Published: Thursday, August 3rd, 2017
Last Update: Thursday, October 24th, 2019
Vulnerability scans of the ACOS management interface indicate that the HTTPS service support TLS sessions using TLS 1.0 protocol which is no longer considered capable of providing a sufficient level of security TLS sessions or complying with contemporary PCI (Payment Card Industry) security standards . CVE-2011-3389 (aka BEAST attack) is a commonly referenced CVEs for this issue as the commonplace mitigation for this vulnerability is to disable TLS 1.0 support. Accordingly, the following vulnerabilities are addressed in this document.
||TLS Server Supports TLS version 1.0 
||SSL/TLS Server supports TLSv1.0 
||HTTPS: block-wise chosen-plaintext attack against SSL/TLS (BEAST) 
||TLS/SSL Server is enabling the BEAST attack 
||SSL/TLS Protocol Init Vector Implem Infor Disclosure Vuln (BEAST) 
The table below indicates releases of ACOS exposed to these vulnerabilities and ACOS releases that address these issues or are otherwise unaffected by them.
Customers using affected ACOS releases can overcome vulnerability exposures by updating to the indicated resolved release. If the table does not list a corresponding resolved or unaffected release, then no ACOS release update is currently available.
With the 2.7.2 and 2.8.2 resolved releases, the ACOS HTTPS management service additionally supports TLS 1.1 and 1.2 protocols. These releases continue to support the TLS 1.0 protocol to avoid impacting existing deployment environments with management applications dependent on this cipher.
To fully overcome vulnerability exposures associated with the TLS 1.0 protocol, the ACOS 4.1 resolved or unaffected releases are available for upgrade.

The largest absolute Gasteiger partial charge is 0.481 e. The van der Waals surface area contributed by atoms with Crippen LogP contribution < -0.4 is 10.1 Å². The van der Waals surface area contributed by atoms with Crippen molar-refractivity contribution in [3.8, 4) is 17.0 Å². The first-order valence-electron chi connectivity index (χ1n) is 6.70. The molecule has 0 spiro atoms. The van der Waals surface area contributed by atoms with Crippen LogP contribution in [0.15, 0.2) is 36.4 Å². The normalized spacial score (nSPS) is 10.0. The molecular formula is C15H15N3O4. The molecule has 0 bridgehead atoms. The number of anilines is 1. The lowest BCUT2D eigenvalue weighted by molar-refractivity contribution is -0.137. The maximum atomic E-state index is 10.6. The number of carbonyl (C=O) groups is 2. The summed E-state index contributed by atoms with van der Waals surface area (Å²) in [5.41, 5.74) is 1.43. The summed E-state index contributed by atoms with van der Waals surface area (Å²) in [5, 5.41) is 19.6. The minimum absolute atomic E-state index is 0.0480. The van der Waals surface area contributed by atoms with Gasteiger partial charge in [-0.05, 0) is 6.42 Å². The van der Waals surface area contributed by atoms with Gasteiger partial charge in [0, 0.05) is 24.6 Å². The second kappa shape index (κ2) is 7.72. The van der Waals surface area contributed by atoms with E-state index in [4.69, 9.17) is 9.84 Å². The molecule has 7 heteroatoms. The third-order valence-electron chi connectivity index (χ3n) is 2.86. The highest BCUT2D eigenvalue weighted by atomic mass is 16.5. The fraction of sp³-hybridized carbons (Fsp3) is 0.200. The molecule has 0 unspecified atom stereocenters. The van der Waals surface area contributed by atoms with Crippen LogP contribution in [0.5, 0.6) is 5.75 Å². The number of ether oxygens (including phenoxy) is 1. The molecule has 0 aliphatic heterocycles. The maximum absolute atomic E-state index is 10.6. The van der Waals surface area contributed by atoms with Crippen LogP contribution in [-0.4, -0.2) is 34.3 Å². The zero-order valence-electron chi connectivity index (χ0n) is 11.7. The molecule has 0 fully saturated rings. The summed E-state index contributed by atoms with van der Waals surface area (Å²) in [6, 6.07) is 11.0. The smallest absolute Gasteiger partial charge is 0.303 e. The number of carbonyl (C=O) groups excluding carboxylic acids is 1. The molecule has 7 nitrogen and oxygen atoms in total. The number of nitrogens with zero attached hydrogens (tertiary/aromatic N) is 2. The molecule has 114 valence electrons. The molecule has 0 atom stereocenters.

Workarounds and Mitigations
Common security best practices in the industry for network appliance management and control planes can enhance protection against remote malicious attacks. Limit the exploitable attack surface for critical, infrastructure, networking equipment through the use of access lists or firewall filters to and from only trusted, administrative networks or hosts.
The following table shares brief descriptions for the vulnerabilities addressed in this document.
The PCI (Payment Card Industry) Data Security Standard requires a minimum of TLS v1.1 and recommends TLS v1.2. In addition, FIPS 140-2 standard requires a minimum of TLS v1.1 and recommends TLS v1.2.
TLS is capable of using a multitude of ciphers (algorithms) to create the public and private key pairs.
For example if TLSv1.0 uses either the RC4 stream cipher, or a block cipher in CBC mode.
RC4 is known to have biases and the block cipher in CBC mode is vulnerable to the POODLE attack.
TLSv1.0, if configured to use the same cipher suites as SSLv3, includes a means by which a TLS implementation can downgrade the connection to SSL v3.0, thus weakening security.
A POODLE-type (https://blog.qualys.com/ssllabs/2014/12/08/poodle-bites-tls) attack could also be launched directly at TLS without negotiating a downgrade.
This QID will be marked as a Fail for PCI as of November 1st, 2016 in accordance with the new standards. For existing implementations, Merchants will be able to submit a PCI False Positive / Exception Request and provide proof of their Risk Mitigation and Migration Plan, which will result in a pass for PCI up until June 30th, 2018. Further details can be found at: NEW PCI DSS v3.2 and Migrating from SSL and Early TLS v1.1 (https://community.qualys.com/message/34120).
A vulnerability exists in SSL 3.0 and TLS 1.0 that could allow information disclosure if an attacker intercepts encrypted traffic served from an affected system.
TLS 1.1, TLS 1.2, and all cipher suites that do not use CBC mode are not affected.
This plugin tries to establish an SSL/TLS remote connection using an affected SSL version and cipher suite and then solicits return data. If returned application data is not fragmented with an empty or one-byte record, it is likely vulnerable.
OpenSSL uses empty fragments as a countermeasure unless the 'SSL_OP_DONT_INSERT_EMPTY_FRAGMENTS' option is specified when OpenSSL is initialized.
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